James McDonald is the 2019 recipient of the Donald W. Davis University Interdisciplinary Studies Award
James McDonald, Associate Professor of Physics and Associate Dean of Budget and Finance in the College of Arts and Sciences, is the 2019 recipient of the Donald W. Davis University Interdisciplinary Studies Award. The Davis Award recognizes effective interdisciplinary teaching, as well as overall contributions to the University Interdisciplinary Studies curriculum.
McDonald has been a central figure in the University Interdisciplinary Studies (UIS) program for a decade, reflecting a long-term commitment to the University’s interdisciplinary program as well as the idea of interdisciplinary education as an ideal. Since 2009, he has successfully co-taught one of the most popular interdisciplinary courses, Science in Art, which he developed with Hartford Art School colleague Jeremiah Patterson. In fall 2018, McDonald introduced a new UIS course, The Martian Way, which deals with issues associated with colonizing Mars, including technological obstacles and social barriers.
McDonald represented the College of Arts and Sciences on what was then the All-University Curriculum (AUC) Committee, and served on the AUC Steering Committee that extensively reviewed and then revised the interdisciplinary program into a re-invigorated UIS. He also represented the UIS program in the Association of American Colleges and Universities LEAP New England Initiative.
Caroline Woolard, Assistant Professor of Sculpture in the Hartford Art School, is the 2019 recipient of the Belle K. Ribicoff Junior Faculty Prize. The Ribicoff Prize recognizes an outstanding junior faculty member—an assistant professor in a tenure-track position, but not yet tenured—who demonstrates combined excellence in teaching, scholarly or creative activity, and service.
During her first year, Woolard taught six classes and developed a University Interdisciplinary Studies course. She facilitates dynamic learning strategies through teamwork, critical reflection, and capstone projects. Woolard also excels in advising, committee work, and mentorship. She goes out of her way to bring in speakers to connect learning objectives to “real-world” skills and professional practices in the arts. She also shares with her colleagues best practices on fostering classroom collaboration and self-reflection at faculty retreats and workshops.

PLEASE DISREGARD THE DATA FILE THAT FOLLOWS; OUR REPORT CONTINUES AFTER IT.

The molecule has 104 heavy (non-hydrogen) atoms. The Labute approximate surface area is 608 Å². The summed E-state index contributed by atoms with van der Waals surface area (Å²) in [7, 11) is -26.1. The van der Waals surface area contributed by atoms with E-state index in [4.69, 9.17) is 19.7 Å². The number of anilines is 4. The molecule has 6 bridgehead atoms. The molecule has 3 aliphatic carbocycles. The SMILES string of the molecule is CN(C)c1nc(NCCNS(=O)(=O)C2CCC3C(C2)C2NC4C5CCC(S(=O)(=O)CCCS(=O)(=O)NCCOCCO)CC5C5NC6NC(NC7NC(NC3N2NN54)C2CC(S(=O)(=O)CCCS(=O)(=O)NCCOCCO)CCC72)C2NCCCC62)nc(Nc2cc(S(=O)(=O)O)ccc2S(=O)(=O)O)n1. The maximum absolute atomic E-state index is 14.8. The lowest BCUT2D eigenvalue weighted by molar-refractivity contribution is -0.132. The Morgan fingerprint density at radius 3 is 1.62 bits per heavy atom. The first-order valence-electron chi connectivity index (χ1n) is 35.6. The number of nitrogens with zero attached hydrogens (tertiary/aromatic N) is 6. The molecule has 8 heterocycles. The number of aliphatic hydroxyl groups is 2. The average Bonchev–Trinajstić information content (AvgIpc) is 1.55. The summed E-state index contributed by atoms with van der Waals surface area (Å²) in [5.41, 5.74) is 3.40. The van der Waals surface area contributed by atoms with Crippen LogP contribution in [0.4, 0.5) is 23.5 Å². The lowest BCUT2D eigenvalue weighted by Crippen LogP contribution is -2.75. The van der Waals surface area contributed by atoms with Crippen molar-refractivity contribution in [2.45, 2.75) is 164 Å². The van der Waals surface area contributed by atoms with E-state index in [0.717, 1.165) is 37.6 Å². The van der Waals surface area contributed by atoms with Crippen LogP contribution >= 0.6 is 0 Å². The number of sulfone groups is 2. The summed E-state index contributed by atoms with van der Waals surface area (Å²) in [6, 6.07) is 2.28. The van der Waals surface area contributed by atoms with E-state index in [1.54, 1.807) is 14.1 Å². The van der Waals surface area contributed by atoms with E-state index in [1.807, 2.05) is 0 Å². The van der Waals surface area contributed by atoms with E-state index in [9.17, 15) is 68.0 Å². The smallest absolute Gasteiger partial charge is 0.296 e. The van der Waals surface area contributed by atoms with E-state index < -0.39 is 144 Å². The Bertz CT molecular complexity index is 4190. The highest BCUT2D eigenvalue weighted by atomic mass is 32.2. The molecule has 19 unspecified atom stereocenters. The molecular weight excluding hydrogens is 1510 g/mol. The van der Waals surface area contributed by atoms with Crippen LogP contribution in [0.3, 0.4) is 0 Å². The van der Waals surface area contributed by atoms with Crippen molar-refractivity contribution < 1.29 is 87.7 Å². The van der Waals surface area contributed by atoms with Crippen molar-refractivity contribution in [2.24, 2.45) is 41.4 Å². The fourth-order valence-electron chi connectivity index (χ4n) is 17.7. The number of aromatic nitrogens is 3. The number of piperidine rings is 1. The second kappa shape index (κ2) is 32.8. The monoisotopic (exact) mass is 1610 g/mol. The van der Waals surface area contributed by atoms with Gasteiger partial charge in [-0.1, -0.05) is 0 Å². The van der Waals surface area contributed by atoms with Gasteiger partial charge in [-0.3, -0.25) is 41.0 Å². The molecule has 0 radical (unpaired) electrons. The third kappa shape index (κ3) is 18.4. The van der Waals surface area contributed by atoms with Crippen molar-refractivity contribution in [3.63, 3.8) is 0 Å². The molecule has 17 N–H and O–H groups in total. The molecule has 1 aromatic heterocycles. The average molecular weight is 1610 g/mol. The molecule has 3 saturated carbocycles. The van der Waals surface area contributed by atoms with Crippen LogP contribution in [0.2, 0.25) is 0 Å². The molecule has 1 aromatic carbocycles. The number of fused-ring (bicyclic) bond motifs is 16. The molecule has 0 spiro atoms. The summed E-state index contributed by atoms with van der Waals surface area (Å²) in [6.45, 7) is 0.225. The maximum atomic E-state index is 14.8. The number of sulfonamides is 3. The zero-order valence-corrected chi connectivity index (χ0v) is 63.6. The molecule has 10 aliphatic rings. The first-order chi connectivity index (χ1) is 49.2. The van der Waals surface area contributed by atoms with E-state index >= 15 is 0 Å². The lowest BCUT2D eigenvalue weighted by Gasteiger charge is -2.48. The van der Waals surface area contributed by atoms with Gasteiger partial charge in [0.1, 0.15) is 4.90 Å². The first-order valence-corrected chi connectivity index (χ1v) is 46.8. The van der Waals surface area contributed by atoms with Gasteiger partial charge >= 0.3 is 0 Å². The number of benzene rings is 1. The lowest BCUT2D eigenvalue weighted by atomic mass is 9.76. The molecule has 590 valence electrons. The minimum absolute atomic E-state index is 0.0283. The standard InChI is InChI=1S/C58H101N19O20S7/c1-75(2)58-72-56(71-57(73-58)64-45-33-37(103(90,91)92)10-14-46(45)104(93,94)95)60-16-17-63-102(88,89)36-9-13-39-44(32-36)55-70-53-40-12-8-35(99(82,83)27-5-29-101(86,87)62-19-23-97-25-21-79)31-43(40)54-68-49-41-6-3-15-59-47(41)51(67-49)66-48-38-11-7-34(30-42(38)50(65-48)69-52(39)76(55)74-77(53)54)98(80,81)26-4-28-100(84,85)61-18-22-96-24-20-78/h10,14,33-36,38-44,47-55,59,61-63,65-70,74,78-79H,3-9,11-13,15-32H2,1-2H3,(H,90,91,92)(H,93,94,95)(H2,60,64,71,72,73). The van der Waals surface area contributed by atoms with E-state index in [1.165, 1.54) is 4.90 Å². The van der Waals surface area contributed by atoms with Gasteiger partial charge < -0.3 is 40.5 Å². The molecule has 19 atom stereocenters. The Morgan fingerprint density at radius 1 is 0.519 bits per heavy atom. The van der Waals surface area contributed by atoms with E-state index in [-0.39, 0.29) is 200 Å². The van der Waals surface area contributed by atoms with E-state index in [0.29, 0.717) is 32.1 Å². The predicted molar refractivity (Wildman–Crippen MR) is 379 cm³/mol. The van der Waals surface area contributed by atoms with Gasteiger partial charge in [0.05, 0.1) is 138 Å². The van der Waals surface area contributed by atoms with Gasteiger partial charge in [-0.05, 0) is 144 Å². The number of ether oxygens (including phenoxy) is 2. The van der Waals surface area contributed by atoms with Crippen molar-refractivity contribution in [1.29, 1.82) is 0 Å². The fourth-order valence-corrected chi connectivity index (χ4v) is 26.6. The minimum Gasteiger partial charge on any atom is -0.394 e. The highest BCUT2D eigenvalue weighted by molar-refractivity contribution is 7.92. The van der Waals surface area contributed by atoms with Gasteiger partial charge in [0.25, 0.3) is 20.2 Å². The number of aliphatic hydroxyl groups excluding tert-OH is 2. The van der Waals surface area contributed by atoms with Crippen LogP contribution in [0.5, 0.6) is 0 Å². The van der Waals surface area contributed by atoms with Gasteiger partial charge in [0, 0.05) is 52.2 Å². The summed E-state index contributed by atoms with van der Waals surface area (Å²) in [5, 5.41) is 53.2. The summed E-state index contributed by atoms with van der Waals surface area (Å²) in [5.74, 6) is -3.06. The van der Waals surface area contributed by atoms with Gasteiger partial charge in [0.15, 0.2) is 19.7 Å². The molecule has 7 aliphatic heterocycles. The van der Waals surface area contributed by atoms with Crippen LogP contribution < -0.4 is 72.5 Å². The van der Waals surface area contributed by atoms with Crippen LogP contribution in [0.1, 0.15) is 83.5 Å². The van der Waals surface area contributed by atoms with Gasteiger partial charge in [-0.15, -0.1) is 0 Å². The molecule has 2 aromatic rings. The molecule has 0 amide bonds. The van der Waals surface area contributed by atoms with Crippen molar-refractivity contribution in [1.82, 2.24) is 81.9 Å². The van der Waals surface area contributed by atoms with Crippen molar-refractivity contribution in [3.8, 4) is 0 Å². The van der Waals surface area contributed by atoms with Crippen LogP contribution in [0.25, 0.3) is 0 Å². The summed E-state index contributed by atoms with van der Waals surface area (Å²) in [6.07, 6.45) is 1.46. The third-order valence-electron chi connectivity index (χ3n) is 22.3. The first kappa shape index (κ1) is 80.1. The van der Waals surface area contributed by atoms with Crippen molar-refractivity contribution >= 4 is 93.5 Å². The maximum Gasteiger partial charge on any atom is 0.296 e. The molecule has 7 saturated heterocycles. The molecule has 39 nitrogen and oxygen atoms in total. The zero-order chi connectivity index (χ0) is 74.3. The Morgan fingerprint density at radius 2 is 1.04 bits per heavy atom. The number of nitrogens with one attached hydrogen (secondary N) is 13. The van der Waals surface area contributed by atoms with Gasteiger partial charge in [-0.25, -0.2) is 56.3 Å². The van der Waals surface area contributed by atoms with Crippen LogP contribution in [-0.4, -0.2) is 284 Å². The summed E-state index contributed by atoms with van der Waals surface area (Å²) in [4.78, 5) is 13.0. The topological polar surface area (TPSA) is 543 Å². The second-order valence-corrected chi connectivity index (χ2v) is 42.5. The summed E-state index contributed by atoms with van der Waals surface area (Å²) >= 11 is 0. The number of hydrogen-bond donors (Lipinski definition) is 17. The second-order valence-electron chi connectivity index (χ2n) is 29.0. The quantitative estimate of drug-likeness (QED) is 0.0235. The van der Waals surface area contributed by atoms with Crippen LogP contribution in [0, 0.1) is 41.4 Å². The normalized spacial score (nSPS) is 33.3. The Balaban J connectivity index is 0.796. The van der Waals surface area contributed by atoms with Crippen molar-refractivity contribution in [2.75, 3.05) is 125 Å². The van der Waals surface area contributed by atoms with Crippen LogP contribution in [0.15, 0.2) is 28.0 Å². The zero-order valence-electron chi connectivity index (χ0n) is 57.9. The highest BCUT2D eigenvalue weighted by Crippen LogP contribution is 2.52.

A self-described “cultural producer whose interdisciplinary work facilitates social imagination at the intersection of art, technology, design, and political economy,” Woolard is a founding member of Trade School, OurGoods, BFAMFAPhD, and the New York City Real Estate Investment Cooperative. Her work has been commissioned by MoMA, the Whitney Museum, and the Metropolitan Museum of Art. She is the recipient of numerous awards and fellowships and has been featured twice in Art21.
Eoin A. King, Associate Professor of Mechanical Engineering in the College of Engineering, Technology, and Architecture, is the 2019 recipient of the Belle K. Ribicoff Endowed Professorship. This rotating professorship recognizes outstanding teaching and is awarded every three years to one of the past three recipients of the Belle K. Ribicoff Junior Faculty Prize.
King brought his passion for acoustical engineering and music to the University in 2013. Since then he has produced a book, six peer-reviewed journal articles, and 25 works at regional, national, and international conferences. He has been elected to the Board of the Institute of Noise Control Engineering USA and selected to join the European Commission’s Noise Expert Group and the International WELL Building Institute’s Sound Concept Advisory Panel. But King finds his greatest joy in the classroom, alongside students eager and ready to learn.
While King’s teaching is rooted in mechanical engineering, his research is multidisciplinary, with strong links to health, urban planning, and computer science. He brings his research into the classroom to teach his students to see mechanical engineering’s connections to many other disciplines. King’s efforts consistently earn excellent evaluations and his dedication to his students has made him a natural as University Honors coordinator for CETA.
In all his contributions to the University, King says, his goal is to prepare his students for lifelong learning.